This is a panel with without the solder mask, with the writing in the copper layer. unfortunately I don't have any pictures of the panels with the silkscreen and solder mask (waiting for a batch of them). This was really just an experiment with a simple panel design before I move on to more complicated ones.

Image

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Post by jazzmonster » Wed Jul 15, 2015 5:42 pm

The only problem with panels with the writing in copper is that the contrast between the copper and the bare pcb isn't that good. Depending on the lighting condition, sometimes the text can be hard to read. But I do like quite a 'technical' look of it.

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Post by andrewF » Wed Jul 15, 2015 5:54 pm

Once the soldermask is on, it is easy to read. Also if it is just bare exposed copper, it will darken as it corrodes (might even turn green!). I get mine finished with ENIG (gold)

Image

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Post by geecen » Wed Jul 15, 2015 6:04 pm

andrewF wrote:Once the soldermask is on, it is easy to read. Also if it is just bare exposed copper, it will darken as it corrodes (might even turn green!). I get mine finished with ENIG (gold)

Image
I love the look of your panels! How do you stop the soldermask from going over the design? (Is that a stupid question? Not tried using eagle yet!)

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Post by Sandrine » Wed Jul 15, 2015 7:22 pm

jazzmonster wrote:The only problem with panels with the writing in copper is that the contrast between the copper and the bare pcb isn't that good. Depending on the lighting condition, sometimes the text can be hard to read. But I do like quite a 'technical' look of it.
I've used cova dye for that, if the PCB is lightly sanded / abraded it'll soak in
It's a leather dye my X used for saddles etc

Then polish up the copper parts and coat with urethane or "Nu-Lustre 55" epoxy (which is awsome)

There's also "Tinnit" for the copper to make it silver, but must be coated as after a while it seems to oxidize.

I've done panels with a reflow which makes beautiful lettering but it's really finicky with the resin, need to clean it after, and cooks paint if on there

PCB's are great for LED backlighting also (for lettering) if the phenolic type, but you're kinda stuck with the board colour with that, with some variation of course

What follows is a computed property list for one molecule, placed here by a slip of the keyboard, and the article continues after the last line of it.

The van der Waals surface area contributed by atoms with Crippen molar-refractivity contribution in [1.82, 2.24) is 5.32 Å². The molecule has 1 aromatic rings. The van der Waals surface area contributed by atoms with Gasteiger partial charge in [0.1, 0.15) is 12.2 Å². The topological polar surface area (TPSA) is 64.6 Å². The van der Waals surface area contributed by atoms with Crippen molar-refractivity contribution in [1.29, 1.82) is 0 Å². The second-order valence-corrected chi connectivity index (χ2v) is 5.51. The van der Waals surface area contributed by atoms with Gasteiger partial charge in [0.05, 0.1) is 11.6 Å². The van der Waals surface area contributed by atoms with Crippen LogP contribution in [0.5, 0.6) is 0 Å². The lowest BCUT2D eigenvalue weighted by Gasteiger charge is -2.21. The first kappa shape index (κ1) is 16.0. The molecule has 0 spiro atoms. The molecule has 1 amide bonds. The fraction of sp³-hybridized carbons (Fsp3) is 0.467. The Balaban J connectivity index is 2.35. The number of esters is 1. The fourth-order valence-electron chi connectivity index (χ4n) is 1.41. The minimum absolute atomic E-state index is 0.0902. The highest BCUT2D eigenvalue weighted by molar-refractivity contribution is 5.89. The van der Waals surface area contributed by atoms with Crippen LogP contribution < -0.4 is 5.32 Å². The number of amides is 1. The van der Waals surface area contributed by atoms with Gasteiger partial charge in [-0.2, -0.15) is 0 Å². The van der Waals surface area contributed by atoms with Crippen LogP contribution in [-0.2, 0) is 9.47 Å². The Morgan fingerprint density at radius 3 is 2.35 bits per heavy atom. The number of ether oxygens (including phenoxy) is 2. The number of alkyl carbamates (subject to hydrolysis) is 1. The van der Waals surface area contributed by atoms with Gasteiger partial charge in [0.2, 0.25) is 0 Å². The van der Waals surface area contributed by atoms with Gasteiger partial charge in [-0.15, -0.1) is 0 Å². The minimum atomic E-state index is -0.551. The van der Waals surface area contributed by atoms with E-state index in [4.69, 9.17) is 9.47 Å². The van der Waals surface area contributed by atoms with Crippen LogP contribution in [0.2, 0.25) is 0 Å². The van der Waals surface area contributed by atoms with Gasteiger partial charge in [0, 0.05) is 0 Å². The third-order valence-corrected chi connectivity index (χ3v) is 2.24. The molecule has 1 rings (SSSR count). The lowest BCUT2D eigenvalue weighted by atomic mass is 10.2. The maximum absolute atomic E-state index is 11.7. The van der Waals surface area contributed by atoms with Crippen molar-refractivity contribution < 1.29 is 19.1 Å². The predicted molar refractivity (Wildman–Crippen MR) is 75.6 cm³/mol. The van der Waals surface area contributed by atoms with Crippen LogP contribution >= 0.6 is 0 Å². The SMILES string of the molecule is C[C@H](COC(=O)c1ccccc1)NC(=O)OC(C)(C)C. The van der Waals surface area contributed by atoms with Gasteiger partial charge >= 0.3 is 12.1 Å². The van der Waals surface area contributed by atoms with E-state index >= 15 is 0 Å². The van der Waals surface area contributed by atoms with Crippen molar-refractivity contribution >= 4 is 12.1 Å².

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Post by billsship » Thu Jul 16, 2015 1:13 am

Really helpful thread everyone. Any recommendations of PCB manufacturers for front panels?

@jazzmonster, is the photo you posted a panel from OSHpark?

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Post by jazzmonster » Thu Jul 16, 2015 3:19 am

andrewF
the panels look great! I never thought about using solder mask and copper instead of the silkscreen.

billsship
Yes they were made with oshpark. The price is not too bad for prototypes (19.99 USD for 3x 4HP panels).

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Post by edwinm » Thu Jul 16, 2015 10:17 am

Can anyone recommend a good (+cheap!) UK/European pcb manafacturer?

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Post by av500 » Thu Jul 16, 2015 10:58 am

edwinm wrote:Can anyone recommend a good (+cheap!) UK/European pcb manafacturer?
Yes, living in Germany I can recommend dirtypcbs.com in China and oshpark.com in the US - I dont know any European one :(

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Post by edwinm » Thu Jul 16, 2015 11:10 am

Thanks :tu:

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Post by fuzzbass » Thu Jul 16, 2015 1:13 pm

andrewF wrote:Once the soldermask is on, it is easy to read. Also if it is just bare exposed copper, it will darken as it corrodes (might even turn green!). I get mine finished with ENIG (gold)
I just received one of Andrew's new SOU panels. Looks and feels great - a real standout.
Wired for weird

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stabilt
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Post by stabilt » Sat Jul 18, 2015 10:12 am

raveboyy wrote:
Another advantage compared to aluminium is that you can electrically isolate jacks from the panel without using plastic barrel jacks like Doepfer, Tiptop and more.
What is an advantage of this? Isn't it better when the panels are grounded together with the sleeves of the jacks?
It's a matter of monkey see monkey do. Several manufacturers that we respect isolates the panel. All manufacturers don't want to mix what should be earth with signal ground or at least make a star ground with the panel as a lone "arm" on the star.

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Post by okelk » Mon Jul 20, 2015 11:25 am

How thick is the FR4 you use for pcb panels?

2mm?
Or is 1.6 good enough or do you pay more to get 2.5mm pcb's?

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Post by andrewF » Mon Jul 20, 2015 5:34 pm

2mm - same as most panels in eurorack.

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Post by BugBrand » Mon Jul 20, 2015 5:57 pm

For prototypes, standard 1.6mm wins - partly because I don't think it is worth the great increase in price to go to thicker. In production, I use 3.2mm - haven't tried anything between 1.6 & 3.2 actually..

1.6mm can flex a bit, but it depends a lot on the design -- my initial designs (5+ years ago) had perpendicular PCBs -- maybe it is now better with my parallel pcbs.. just tried 'pressing' a proto build - minimal -- and you're never going to break the panel by pressing like that anyways. So, probably you'll be fine with 1.6mm.